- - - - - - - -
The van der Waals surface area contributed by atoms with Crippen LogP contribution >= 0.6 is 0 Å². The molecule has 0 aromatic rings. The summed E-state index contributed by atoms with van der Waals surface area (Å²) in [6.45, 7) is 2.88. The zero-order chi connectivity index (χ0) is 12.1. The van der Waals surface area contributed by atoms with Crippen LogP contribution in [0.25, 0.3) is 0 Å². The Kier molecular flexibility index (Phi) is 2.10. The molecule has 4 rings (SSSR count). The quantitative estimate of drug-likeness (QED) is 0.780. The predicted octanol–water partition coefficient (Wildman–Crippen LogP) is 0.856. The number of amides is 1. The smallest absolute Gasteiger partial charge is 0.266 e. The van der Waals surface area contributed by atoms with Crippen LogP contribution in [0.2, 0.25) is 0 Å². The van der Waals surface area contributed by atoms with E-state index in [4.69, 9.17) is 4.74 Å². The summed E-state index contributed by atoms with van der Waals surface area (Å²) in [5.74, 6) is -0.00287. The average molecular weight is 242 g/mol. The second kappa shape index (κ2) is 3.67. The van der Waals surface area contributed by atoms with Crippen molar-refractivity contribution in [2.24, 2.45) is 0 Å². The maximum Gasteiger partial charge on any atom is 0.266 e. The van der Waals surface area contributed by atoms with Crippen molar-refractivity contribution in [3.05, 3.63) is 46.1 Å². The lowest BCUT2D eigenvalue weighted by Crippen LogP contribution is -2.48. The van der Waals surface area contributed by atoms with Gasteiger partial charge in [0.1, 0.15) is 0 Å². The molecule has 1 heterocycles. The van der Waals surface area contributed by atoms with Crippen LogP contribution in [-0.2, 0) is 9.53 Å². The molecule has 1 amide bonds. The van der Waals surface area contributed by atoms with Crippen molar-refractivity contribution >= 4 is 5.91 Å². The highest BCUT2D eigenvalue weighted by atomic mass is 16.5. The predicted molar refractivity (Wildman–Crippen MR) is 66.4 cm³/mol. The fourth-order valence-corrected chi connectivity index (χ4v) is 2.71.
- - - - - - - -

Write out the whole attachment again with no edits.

The van der Waals surface area contributed by atoms with Crippen LogP contribution >= 0.6 is 0 Å². The molecule has 0 aromatic rings. The summed E-state index contributed by atoms with van der Waals surface area (Å²) in [6.45, 7) is 2.88. The zero-order chi connectivity index (χ0) is 12.1. The van der Waals surface area contributed by atoms with Crippen LogP contribution in [0.25, 0.3) is 0 Å². The Kier molecular flexibility index (Phi) is 2.10. The molecule has 4 rings (SSSR count). The quantitative estimate of drug-likeness (QED) is 0.780. The predicted octanol–water partition coefficient (Wildman–Crippen LogP) is 0.856. The number of amides is 1. The smallest absolute Gasteiger partial charge is 0.266 e. The van der Waals surface area contributed by atoms with Crippen LogP contribution in [0.2, 0.25) is 0 Å². The van der Waals surface area contributed by atoms with E-state index in [4.69, 9.17) is 4.74 Å². The summed E-state index contributed by atoms with van der Waals surface area (Å²) in [5.74, 6) is -0.00287. The average molecular weight is 242 g/mol. The second kappa shape index (κ2) is 3.67. The van der Waals surface area contributed by atoms with Crippen molar-refractivity contribution in [2.24, 2.45) is 0 Å². The maximum Gasteiger partial charge on any atom is 0.266 e. The van der Waals surface area contributed by atoms with Crippen molar-refractivity contribution in [3.05, 3.63) is 46.1 Å². The lowest BCUT2D eigenvalue weighted by Crippen LogP contribution is -2.48. The van der Waals surface area contributed by atoms with Gasteiger partial charge in [0.1, 0.15) is 0 Å². The molecule has 1 heterocycles. The van der Waals surface area contributed by atoms with Crippen LogP contribution in [-0.2, 0) is 9.53 Å². The molecule has 1 amide bonds. The van der Waals surface area contributed by atoms with Crippen molar-refractivity contribution >= 4 is 5.91 Å². The highest BCUT2D eigenvalue weighted by atomic mass is 16.5. The predicted molar refractivity (Wildman–Crippen MR) is 66.4 cm³/mol. The fourth-order valence-corrected chi connectivity index (χ4v) is 2.71.